Education is a key focus area for Goldcorp because it lays the foundation for a brighter future. We endeavour to support all levels of education. We contribute to community investment programs, such as literacy and education programs at our El Sauzal site, as well as donate to local schools and universities. In 2013, we continued supporting the very successful CONALEP scholarship program in Mazapil, Mexico, which provides college-level training in skilled trades to local youth.
We actively seek out partnerships with local communities, government, civil society and non-governmental organizations. Since 2012, we have used a Stakeholder Engagement Tool developed in partnership with CARE Canada. With CARE’s extensive expertise in community development and their engagement approach, which reaches out to the most marginalized groups, Goldcorp sites have the opportunity to learn best practice in the field. The Stakeholder Engagement Tool outlines our guiding principles for successful stakeholder engagement.
We give preference to local businesses wherever possible, provided they meet minimum safety, quality and cost requirements. However, we are always conscious of the potential distortion that our purchasing policy can have on local economies and we take care to keep unwanted impacts to a minimum. In 2013, 42% of goods and services were purchased from local and regional sources. This amount is a slight increase from what was reported in 2012. High-cost capital equipment (including trucks, shovels, mills and processing equipment) and most bulk reagents cannot be sourced locally.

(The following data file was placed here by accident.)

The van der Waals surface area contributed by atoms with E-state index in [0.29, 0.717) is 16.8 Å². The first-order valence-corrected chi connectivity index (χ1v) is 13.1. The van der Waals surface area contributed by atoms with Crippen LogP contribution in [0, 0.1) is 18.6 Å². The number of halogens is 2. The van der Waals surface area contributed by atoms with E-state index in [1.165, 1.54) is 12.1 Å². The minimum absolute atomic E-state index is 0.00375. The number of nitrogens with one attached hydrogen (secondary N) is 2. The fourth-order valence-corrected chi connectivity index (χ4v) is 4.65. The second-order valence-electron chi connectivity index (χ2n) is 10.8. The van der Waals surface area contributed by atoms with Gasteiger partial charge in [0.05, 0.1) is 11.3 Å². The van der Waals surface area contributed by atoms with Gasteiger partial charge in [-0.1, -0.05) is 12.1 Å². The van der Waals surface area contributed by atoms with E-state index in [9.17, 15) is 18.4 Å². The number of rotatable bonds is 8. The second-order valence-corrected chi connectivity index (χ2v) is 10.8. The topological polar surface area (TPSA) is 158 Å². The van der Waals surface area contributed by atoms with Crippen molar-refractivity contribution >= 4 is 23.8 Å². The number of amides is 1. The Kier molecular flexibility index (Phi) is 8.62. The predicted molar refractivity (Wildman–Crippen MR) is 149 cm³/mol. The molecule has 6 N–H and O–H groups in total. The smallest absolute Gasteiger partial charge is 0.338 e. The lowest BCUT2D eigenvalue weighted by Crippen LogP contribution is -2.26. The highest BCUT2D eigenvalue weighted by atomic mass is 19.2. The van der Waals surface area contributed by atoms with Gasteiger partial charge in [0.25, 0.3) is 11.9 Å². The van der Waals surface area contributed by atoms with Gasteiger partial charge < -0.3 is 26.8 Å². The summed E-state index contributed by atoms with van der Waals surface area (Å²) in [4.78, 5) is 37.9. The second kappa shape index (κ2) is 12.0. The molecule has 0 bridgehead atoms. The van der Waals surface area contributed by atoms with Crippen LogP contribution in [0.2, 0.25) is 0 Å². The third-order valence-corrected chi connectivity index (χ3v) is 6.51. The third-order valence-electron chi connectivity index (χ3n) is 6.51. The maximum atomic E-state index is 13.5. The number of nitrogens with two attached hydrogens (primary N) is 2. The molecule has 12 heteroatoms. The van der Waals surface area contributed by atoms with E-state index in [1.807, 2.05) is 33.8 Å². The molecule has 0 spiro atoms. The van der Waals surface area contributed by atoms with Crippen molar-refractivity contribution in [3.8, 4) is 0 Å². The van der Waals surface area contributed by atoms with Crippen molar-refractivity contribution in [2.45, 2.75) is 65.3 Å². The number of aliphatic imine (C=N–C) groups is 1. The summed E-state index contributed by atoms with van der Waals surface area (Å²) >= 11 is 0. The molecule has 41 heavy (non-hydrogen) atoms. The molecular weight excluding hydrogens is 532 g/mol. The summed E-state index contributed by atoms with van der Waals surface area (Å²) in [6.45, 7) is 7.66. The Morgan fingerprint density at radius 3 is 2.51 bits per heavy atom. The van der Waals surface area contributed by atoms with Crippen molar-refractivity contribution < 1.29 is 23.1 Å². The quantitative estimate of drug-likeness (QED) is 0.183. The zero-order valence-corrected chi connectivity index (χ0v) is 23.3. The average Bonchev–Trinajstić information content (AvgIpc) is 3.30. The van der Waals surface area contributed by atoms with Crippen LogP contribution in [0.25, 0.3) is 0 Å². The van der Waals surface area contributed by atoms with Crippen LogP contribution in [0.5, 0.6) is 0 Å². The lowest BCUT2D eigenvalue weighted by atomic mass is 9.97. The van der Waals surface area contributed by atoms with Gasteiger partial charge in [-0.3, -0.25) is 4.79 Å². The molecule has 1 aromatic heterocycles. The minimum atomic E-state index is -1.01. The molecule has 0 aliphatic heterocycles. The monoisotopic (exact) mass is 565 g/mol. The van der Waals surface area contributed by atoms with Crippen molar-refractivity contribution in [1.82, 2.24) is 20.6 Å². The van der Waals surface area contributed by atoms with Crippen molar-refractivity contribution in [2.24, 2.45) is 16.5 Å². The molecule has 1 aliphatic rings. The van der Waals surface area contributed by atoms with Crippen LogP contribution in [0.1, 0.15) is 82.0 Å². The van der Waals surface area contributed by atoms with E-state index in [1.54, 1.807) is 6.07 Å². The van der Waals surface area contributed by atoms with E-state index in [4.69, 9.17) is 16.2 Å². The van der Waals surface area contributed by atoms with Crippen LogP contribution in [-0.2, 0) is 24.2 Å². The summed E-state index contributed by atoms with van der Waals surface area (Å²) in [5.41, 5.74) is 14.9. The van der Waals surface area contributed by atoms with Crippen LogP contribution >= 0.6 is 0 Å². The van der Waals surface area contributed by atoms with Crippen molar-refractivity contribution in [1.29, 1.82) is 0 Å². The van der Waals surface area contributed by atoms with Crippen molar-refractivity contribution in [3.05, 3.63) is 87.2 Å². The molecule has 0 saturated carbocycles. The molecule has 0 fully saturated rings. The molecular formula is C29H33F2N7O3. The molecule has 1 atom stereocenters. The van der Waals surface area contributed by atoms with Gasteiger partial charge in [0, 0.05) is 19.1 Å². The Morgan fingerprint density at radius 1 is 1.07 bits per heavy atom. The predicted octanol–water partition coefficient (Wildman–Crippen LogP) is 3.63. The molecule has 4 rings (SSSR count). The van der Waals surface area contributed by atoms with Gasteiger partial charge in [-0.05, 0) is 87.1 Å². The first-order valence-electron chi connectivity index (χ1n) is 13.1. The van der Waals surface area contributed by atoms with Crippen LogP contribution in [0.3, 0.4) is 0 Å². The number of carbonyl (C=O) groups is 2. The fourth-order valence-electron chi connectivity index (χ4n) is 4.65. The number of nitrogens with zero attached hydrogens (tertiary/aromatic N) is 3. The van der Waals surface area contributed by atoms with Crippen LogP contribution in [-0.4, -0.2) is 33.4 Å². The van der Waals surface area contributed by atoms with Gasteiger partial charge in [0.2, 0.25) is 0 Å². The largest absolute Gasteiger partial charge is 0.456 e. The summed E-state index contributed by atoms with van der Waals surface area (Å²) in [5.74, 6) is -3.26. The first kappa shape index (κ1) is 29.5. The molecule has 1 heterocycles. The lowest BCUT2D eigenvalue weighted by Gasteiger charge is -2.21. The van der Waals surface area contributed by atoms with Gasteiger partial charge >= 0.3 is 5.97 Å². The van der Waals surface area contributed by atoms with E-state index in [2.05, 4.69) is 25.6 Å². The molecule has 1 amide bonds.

HudBay Minerals Inc.
We recognize that local procurement and local employment are of mutual interest to our company and our local communities, and we recognize that positive local economic development will enhance the stability of our relationships with our local communities. We have informally encouraged our sites to implement programs to support local employment, local procurement, and to contribute to local economic development - and we are in the process of developing corporate standards for community investment and for local procurement and employment. In practice, we have formal community investment and community development agreements with our neighbouring communities in Peru.
Our contributions to local education include specific programs to support local schools and teacher skills in Peru, university and college scholarship programs in Peru, and support to specific skills development programs at each of our locations (e.g. a heavy equipment operator training program for local community members in Peru; and a formal training agreement signed with the Ministry of Labour in Peru). Local health initiatives in Peru have included assisting local communities in accessing government healthcare resources - such as funding a study in one community to define requirements and obtain government funding for an expanded healthcare facility. In our education and health programs we have a strong preference for supporting and participating in government or industry-sector programs rather than creating Hudbay specific programs.
One such partnership example is our previously described Multisectoral Development Committees in Peru which are committees of Hudbay and community members that lead the implementation of the development plan for each rural community and whose members are the ones who decide how to boost the priority areas (education, health, nutrition, productive development and infrastructure).
In Peru we have had numerous local procurement initiatives, including programs to lease vehicles from local community enterprises, and a program to develop local catering suppliers (including training for community members in commercial food preparation, and inspection programs). In Peru we have initiatives to assist local providers to qualify for contracts with Hudbay.
For example, in Peru through the Multisectoral Development Committee funding was provided for a local community to implement a water distribution and sewage collection and treatment system.